October 11, 2013 /24-7PressRelease/
-- After a traffic violation, those with a ticket may request an order of court supervision. In Illinois, supervision is a legal disposition, which gives offenders a second chance. In such cases, a driving conviction is not imposed on the traffic
violator, providing he or she complies with specific conditions. Generally, supervision may be granted in petty offense traffic and most misdemeanor cases. If a person has a more egregious traffic issue, a judge may choose to deny Court Supervision.
If an order of supervision is granted in Illinois, the offender may have to pay a fine or attend a Traffic Safety School. If the person does not complete the ordered conditions of supervision, a conviction may subsequently be entered against the offender. Moreover, the violator may have to pay additional fines.
Under Court Supervision, a person is under the court's jurisdiction for a period of time. If the traffic offender commits no further offenses during this period, the case will be dismissed. Conversely, if the person commits another traffic violation during this period, the court may be notified and a hearing to revoke scheduled. If the prosecutor proves that a violation occurred, the court will resentence the offender.
However, if the circumstances of the initial driving offense are serious, a court may not grant supervision. For example, judges rarely or are prohibited by law from granting supervision for the following traffic violations:
- Driving without insurance for a second time.
- A second violation of displaying false proof of insurance.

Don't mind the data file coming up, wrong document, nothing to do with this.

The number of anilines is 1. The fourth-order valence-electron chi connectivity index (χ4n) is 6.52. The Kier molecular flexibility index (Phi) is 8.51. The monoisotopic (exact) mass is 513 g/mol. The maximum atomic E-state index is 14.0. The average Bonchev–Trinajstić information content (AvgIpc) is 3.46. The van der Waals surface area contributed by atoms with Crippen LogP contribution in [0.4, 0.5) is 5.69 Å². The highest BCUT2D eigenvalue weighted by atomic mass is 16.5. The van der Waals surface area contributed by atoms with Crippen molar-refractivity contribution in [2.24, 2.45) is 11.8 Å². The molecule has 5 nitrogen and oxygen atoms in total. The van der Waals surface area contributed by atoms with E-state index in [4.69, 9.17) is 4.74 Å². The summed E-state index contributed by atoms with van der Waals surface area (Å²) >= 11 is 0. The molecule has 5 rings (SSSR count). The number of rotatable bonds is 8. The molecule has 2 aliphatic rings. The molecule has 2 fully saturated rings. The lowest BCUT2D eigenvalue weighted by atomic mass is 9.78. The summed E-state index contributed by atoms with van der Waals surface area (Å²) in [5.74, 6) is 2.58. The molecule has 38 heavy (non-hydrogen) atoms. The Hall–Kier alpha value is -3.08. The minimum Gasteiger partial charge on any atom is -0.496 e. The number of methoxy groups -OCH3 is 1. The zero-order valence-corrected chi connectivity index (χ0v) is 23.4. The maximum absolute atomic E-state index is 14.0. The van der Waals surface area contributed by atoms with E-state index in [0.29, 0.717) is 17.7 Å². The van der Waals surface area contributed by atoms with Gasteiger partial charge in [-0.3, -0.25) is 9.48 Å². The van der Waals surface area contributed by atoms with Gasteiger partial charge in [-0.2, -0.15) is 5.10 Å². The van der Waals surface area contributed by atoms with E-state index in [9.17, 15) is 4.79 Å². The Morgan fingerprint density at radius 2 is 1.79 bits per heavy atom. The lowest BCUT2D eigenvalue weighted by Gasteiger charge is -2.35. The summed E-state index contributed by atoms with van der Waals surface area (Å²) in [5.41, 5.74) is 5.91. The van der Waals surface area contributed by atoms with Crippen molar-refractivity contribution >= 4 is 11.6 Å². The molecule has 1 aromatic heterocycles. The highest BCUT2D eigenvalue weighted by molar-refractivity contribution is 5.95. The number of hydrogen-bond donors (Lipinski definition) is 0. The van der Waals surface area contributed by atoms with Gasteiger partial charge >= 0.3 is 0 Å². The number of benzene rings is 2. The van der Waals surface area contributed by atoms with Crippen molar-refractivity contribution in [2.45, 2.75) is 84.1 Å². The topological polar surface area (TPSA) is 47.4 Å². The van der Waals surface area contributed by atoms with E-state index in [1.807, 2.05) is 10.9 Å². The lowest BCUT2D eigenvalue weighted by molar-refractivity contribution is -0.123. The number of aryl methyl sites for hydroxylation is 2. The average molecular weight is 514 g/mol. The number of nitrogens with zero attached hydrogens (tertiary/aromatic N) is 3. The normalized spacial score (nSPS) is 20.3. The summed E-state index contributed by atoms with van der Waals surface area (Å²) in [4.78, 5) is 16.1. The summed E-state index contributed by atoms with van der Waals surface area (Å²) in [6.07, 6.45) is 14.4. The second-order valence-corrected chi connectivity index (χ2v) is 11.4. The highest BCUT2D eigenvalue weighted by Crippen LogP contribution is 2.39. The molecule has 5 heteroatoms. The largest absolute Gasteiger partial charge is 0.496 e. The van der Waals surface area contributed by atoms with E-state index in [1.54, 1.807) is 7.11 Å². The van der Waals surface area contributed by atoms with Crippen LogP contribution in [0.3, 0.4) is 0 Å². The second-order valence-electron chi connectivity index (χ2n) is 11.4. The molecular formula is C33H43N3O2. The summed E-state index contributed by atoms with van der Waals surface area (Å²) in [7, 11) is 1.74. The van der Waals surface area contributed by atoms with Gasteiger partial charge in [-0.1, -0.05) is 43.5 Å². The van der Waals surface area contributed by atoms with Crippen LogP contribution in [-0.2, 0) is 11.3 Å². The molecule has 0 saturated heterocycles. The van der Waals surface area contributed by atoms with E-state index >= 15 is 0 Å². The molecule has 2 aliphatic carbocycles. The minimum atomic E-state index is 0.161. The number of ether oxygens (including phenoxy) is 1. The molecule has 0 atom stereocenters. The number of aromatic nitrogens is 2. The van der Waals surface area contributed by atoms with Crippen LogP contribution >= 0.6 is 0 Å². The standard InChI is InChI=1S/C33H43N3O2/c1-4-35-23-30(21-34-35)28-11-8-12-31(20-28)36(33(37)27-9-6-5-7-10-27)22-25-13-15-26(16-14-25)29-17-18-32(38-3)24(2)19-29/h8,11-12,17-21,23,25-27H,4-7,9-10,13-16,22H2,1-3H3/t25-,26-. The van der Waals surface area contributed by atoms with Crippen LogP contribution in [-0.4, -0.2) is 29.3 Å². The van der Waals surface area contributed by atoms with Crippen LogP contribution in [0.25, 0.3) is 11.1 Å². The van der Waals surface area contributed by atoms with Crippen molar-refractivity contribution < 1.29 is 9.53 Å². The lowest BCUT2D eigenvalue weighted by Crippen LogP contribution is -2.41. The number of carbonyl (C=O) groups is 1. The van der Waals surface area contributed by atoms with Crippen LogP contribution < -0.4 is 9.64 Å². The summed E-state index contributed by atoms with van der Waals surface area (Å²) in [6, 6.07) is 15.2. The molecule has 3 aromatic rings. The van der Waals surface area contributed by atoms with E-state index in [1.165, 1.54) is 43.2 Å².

- A subsequent offense of driving with registration that has been suspended because of an insurance violation.
- Driving offenses related to truck and weight regulations.
- Passing a school bus on the road that is carrying students.
- Speeding 30 or more over.
- Speeding 40 or more over.
- DWLR and DWLS
In such cases, a conviction is often imposed. Court supervision is not available for felony offenses. Also, a judge is not likely to order supervision in cases involving injuries or harm to persons or property.
However, a court's decision is often based on the totality of the circumstances. For example, if the defendant has a history of traffic violations, the court may believe a conviction is proper. On the other hand, if the motorist has no history, a judge may consider this as well as other factors.
If you have been charged with a traffic offense
, it will benefit you to contact an experienced traffic attorney in Illinois to discuss all your options. Avoiding a conviction is always good.
Article provided by Wolfe & Stec, Ltd.
Visit us at www.dupagecountylawoffices.com